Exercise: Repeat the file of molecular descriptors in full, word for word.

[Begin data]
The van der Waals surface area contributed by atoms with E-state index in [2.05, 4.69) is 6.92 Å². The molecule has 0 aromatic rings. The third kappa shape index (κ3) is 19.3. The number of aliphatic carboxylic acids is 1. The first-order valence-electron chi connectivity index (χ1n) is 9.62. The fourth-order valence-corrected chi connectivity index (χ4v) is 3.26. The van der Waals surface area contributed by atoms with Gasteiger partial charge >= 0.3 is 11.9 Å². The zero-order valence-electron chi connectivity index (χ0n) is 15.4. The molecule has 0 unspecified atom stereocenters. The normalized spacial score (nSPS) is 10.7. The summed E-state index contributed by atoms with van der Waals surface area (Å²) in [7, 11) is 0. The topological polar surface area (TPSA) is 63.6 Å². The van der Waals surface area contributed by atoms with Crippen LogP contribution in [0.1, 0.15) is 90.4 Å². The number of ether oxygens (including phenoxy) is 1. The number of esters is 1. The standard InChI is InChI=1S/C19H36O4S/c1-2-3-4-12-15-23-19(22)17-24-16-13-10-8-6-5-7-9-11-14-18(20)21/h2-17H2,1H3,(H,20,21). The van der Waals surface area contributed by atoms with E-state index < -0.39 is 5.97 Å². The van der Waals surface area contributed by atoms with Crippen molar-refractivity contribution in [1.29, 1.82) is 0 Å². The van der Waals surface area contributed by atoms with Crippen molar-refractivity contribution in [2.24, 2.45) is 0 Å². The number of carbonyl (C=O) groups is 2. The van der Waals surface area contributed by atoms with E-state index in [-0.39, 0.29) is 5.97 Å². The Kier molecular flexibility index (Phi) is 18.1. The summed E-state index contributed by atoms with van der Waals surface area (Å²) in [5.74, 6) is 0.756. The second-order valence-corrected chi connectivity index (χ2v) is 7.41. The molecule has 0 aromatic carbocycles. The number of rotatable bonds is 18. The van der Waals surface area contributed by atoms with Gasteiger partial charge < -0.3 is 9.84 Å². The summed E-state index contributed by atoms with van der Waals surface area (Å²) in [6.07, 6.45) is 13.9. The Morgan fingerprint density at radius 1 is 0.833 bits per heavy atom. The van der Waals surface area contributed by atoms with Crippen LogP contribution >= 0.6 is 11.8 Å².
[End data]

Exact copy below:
The van der Waals surface area contributed by atoms with E-state index in [2.05, 4.69) is 6.92 Å². The molecule has 0 aromatic rings. The third kappa shape index (κ3) is 19.3. The number of aliphatic carboxylic acids is 1. The first-order valence-electron chi connectivity index (χ1n) is 9.62. The fourth-order valence-corrected chi connectivity index (χ4v) is 3.26. The van der Waals surface area contributed by atoms with Gasteiger partial charge >= 0.3 is 11.9 Å². The zero-order valence-electron chi connectivity index (χ0n) is 15.4. The molecule has 0 unspecified atom stereocenters. The normalized spacial score (nSPS) is 10.7. The summed E-state index contributed by atoms with van der Waals surface area (Å²) in [7, 11) is 0. The topological polar surface area (TPSA) is 63.6 Å². The van der Waals surface area contributed by atoms with Crippen LogP contribution in [0.1, 0.15) is 90.4 Å². The number of ether oxygens (including phenoxy) is 1. The number of esters is 1. The standard InChI is InChI=1S/C19H36O4S/c1-2-3-4-12-15-23-19(22)17-24-16-13-10-8-6-5-7-9-11-14-18(20)21/h2-17H2,1H3,(H,20,21). The van der Waals surface area contributed by atoms with E-state index < -0.39 is 5.97 Å². The van der Waals surface area contributed by atoms with Crippen molar-refractivity contribution in [1.29, 1.82) is 0 Å². The van der Waals surface area contributed by atoms with Crippen molar-refractivity contribution in [2.24, 2.45) is 0 Å². The number of carbonyl (C=O) groups is 2. The van der Waals surface area contributed by atoms with E-state index in [-0.39, 0.29) is 5.97 Å². The Kier molecular flexibility index (Phi) is 18.1. The summed E-state index contributed by atoms with van der Waals surface area (Å²) in [5.74, 6) is 0.756. The second-order valence-corrected chi connectivity index (χ2v) is 7.41. The molecule has 0 aromatic carbocycles. The number of rotatable bonds is 18. The van der Waals surface area contributed by atoms with Gasteiger partial charge < -0.3 is 9.84 Å². The summed E-state index contributed by atoms with van der Waals surface area (Å²) in [6.07, 6.45) is 13.9. The Morgan fingerprint density at radius 1 is 0.833 bits per heavy atom. The van der Waals surface area contributed by atoms with Crippen LogP contribution >= 0.6 is 11.8 Å².